On the morning of our Physical Readiness Test, we were on the exercise field at 0500 and started the test as soon as we could see. At 0605, as we formed up and moved up to the road for the three mile run, some wag noticed that the black flag was already flying. (It was already 92 degrees with 96% humidity.)

Major Flynn heard him. “Gentlemen, they don’t fly those flags in country. It’s a mile and a half out and a mile and a half back. Good luck.”

I was running with Pat Oates, Larry North, Blackie Mohr, Tom Mahlum and a couple of others. It was well and truly miserable. At about two-miles, one of the other guys (I know who it was, but it is nobody else’s business—could have happened to any of us) started to suffer from heat stress. Still on the run, North and Oates began to remove his gear and pass it to the rest of us, while keeping our brother vertical. At two and a half miles, he fell for the first time. At two and three-quarters miles, he had stopped sweating and was brick red.

A Corpsman tried to pull him off the course, to no avail, so Doc ran with us and (contrary to regulations) carried some of our shipmate’s gear. That’s what makes our Docs the best in the world. (If I was on a major city street today and someone was seriously injured, I would start yelling “Corpsman up! Corpsman! Corpsman!” even as I moved to help. I will guaran-damn-tee it that if there is a former Corpsman in earshot, he’ll come dashing up, yelling, “Whatta we got, sir?)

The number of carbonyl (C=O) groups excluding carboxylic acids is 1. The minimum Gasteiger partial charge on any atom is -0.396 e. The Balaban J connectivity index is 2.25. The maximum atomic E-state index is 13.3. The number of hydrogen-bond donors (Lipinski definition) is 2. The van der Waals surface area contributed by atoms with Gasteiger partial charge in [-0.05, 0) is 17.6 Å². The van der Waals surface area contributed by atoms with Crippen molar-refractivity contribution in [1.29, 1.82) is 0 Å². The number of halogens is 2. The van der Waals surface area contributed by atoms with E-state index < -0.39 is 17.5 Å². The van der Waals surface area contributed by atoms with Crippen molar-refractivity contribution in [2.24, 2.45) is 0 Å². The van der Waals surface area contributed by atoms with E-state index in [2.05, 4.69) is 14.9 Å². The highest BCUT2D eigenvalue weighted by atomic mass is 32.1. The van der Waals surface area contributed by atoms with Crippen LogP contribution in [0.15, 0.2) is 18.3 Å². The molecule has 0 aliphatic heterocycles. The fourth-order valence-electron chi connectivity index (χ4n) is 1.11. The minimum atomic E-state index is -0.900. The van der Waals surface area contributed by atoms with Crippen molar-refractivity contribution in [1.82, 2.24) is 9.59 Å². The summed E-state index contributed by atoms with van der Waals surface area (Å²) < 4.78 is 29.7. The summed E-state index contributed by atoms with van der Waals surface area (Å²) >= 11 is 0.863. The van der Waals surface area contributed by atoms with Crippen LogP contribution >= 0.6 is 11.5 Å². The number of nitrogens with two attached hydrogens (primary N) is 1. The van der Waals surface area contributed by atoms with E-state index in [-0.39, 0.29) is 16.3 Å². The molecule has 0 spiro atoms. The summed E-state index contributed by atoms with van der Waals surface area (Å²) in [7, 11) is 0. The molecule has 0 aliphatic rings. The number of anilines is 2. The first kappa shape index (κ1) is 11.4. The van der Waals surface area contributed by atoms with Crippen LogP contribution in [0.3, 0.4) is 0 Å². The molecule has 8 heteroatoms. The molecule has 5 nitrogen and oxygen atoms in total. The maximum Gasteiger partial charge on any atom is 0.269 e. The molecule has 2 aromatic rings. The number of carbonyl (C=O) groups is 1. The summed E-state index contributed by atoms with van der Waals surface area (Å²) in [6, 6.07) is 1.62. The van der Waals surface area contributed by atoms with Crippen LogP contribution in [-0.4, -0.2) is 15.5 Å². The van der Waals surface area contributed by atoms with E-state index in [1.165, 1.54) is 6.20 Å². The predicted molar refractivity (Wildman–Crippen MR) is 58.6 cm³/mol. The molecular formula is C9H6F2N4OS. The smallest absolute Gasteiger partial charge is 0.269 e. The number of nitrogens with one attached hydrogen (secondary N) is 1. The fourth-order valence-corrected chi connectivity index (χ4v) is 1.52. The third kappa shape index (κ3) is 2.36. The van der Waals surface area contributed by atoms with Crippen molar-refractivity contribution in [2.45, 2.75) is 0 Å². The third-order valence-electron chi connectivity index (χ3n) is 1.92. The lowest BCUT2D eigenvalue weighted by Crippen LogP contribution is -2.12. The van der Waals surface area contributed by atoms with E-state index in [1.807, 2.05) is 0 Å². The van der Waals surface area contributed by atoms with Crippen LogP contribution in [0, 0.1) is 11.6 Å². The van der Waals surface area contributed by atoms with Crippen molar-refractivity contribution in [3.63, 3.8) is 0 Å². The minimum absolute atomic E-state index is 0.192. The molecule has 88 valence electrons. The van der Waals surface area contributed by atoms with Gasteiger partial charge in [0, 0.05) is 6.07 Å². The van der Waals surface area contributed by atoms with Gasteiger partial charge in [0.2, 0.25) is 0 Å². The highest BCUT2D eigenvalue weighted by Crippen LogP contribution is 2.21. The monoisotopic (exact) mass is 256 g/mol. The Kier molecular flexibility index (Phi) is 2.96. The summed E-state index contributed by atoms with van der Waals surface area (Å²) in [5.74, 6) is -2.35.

We were all hurting—sopping wet,gasping, hardly able to talk to our shipmate to let him know the end was in sight. By now, all of our canteens were empty, having been poured on the heat casualty.

As we neared the finish line, our Staff Platoon Commander was running with us, shouting “Well done! Well done! But remember he and his rifle have to step over the finish line on his own!”

“Step” is a pretty broad term. We got him to the line, Oates holding one arm and North the other. I was steadying his rifle as it was slung over his shoulder. Tom Mahlum was holding his helmet. We all then let go, as he fell across the line into the waiting arms of two more Corpsmen.

As we policed up his weapon and gear, the Corpsmen immersed him in a kids’ swimming pool full to the brim with ice water.

We all finished the run in just under 24 minutes. He was back in the saddle by that afternoon, although he was on light duty until the next morning.

© 2010 Michael R. McCarty. All rights reserved.

No comments: